Let’s start from the beginning and look at what exactly is waste.
To start here is the definition of waste from the handy Wikipedia:
“Waste…is unwanted or unusable materials.”
And Dictionary.com (definitions that are relevant):
Verb (used with object)
1. To consume, spend, or employ uselessly or without adequate return; use to no avail or profit; squander: to waste money; to waste words.
2. To fail or neglect to use;
Verb (used without object)
1. To be consumed, spent, or employed uselessly or without giving full value or without being fully utilised or appreciated;
1. useless consumption or expenditure; use without adequate return; an act or instance of wasting.
2. neglect, instead of use;
3. anything unused, unproductive or not properly utilised;
4. anything left over or superfluous, an excess material or by-products, not of use for the work in hand;
5. remnants, as from the working of cotton, used for wiping machinery, absorbing oil etc.
6. garbage, refuse.
1. not used or in use;
2. left over or superfluous;
3. having served or fulfilled a purpose; no longer in use.
4. obsolete; excessive, needless.
Wikipedia also has the following helpful definitions:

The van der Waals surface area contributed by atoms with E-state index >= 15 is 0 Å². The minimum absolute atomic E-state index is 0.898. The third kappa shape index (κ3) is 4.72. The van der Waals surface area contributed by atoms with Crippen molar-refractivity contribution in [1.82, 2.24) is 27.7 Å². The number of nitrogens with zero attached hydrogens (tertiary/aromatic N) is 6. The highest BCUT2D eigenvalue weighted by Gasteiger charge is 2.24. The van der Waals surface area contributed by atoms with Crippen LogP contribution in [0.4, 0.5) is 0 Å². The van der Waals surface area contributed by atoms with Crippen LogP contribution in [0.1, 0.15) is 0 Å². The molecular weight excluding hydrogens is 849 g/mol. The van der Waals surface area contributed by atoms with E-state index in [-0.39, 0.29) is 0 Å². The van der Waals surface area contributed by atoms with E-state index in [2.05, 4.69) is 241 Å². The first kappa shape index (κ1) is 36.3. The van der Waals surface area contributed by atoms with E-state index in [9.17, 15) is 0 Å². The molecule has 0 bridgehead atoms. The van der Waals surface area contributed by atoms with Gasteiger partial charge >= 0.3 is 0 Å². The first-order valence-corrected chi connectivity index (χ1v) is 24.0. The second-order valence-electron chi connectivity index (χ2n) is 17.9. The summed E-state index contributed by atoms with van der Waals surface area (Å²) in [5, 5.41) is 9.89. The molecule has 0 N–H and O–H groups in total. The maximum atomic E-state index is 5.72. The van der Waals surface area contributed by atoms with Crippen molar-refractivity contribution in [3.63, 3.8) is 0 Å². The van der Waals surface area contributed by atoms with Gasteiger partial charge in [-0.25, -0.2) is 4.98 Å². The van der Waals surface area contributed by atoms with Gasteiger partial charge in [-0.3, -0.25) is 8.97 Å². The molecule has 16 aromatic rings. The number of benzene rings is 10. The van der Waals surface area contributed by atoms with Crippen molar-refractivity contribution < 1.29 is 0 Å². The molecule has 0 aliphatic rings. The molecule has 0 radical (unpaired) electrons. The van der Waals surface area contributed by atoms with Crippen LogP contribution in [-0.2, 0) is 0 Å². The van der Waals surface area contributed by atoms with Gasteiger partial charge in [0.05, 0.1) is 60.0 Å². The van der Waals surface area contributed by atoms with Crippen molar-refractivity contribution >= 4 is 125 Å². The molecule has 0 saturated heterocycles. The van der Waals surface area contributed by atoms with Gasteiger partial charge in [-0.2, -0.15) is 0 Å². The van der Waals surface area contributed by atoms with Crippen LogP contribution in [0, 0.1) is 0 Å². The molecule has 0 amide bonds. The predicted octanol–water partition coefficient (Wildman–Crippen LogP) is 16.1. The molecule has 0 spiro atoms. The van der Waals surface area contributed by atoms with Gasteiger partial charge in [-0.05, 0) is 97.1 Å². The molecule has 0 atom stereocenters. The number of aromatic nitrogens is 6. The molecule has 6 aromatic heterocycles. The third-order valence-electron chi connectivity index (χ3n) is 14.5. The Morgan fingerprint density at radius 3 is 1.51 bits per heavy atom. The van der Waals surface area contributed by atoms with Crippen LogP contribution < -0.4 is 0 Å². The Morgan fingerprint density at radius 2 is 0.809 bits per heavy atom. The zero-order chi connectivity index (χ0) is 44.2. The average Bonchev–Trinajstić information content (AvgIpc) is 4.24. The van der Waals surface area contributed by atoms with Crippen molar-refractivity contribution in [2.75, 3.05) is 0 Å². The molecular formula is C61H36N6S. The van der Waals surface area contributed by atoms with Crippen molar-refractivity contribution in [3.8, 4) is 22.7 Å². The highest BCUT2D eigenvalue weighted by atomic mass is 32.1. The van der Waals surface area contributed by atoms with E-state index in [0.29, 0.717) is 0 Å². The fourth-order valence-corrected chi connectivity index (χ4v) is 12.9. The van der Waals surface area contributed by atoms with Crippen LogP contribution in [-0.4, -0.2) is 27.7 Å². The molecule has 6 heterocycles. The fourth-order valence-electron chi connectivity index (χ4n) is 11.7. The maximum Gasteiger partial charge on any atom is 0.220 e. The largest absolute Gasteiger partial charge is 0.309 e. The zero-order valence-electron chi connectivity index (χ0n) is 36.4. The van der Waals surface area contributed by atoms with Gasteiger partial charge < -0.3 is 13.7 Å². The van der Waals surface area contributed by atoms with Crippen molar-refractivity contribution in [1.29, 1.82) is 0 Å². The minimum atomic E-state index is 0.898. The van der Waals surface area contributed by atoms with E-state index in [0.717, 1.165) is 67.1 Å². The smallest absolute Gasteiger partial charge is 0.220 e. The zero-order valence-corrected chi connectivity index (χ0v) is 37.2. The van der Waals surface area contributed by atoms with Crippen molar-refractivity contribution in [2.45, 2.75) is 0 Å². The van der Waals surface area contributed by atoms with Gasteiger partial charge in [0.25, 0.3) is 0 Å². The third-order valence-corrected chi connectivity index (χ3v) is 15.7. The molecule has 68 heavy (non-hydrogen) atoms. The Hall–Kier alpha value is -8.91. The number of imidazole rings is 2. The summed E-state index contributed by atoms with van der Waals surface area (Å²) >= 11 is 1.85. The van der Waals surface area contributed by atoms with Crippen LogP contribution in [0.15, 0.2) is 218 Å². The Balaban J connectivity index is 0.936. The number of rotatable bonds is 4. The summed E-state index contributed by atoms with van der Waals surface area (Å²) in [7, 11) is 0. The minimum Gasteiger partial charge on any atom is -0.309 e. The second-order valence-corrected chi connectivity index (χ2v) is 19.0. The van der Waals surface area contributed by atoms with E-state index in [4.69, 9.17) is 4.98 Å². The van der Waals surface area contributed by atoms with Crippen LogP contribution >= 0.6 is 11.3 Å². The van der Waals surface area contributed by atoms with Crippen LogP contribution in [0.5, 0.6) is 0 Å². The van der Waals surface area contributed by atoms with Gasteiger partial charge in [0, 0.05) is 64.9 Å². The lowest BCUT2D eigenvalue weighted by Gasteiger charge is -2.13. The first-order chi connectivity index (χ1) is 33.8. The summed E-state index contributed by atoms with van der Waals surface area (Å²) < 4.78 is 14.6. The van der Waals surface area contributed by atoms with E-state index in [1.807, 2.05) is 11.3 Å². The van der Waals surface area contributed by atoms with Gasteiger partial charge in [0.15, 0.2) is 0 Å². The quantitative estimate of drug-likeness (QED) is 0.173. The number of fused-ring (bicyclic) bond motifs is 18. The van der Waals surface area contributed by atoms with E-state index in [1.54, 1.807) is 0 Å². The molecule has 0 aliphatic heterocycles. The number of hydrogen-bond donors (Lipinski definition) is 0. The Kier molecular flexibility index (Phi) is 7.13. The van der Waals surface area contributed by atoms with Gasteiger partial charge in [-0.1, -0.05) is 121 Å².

The Basel Convention: “Substances or objects which are disposed of or are intended to be disposed of or are required to be disposed of by the provisions of national law.”
The United Nations Statistics Division: “Wastes are materials that are not prime products (that is products produced for the market) for which the generator has no further use in terms of his/her own purposes of production, transformation or consumption, and of which he/she wants to dispose. Wastes may be generated during the extraction of raw materials, the processing of raw materials into intermediate and final products, the consumption of final products, and other human activities. Residuals recycled or reused at the place of generation are excluded.”
After looking at those definitions the best one is the wikipedia definition combined with the United Nations Stats Department definition. At any stage of a product’s (or service’s) life there will be waste, some part, process or ingredient that is not wanted or able to be used. When the raw ingredients are extracted or made there will be waste, when the product is designed there will be waste (paper, prototypes etc), when the product is manufactured there will be waste and then when the product is transported there will be waste, as it is consumed there will be waste (packaging, energy) and then when it is no longer able to be used or no longer wanted (as it isn’t trendy or technologically up to date) it will be wasted, thrown away.
Now, what we need to do is make the whole process more efficient to reduce the amount of waste at every single stage (either through product or system redesign, reduction or reuse) and make products that can be reused, repurposed or recycled then we will have a less waste going to local landfills or to other countries.
As always SIFT is keen to hear any ideas that you might have to help reduce waste to landfill.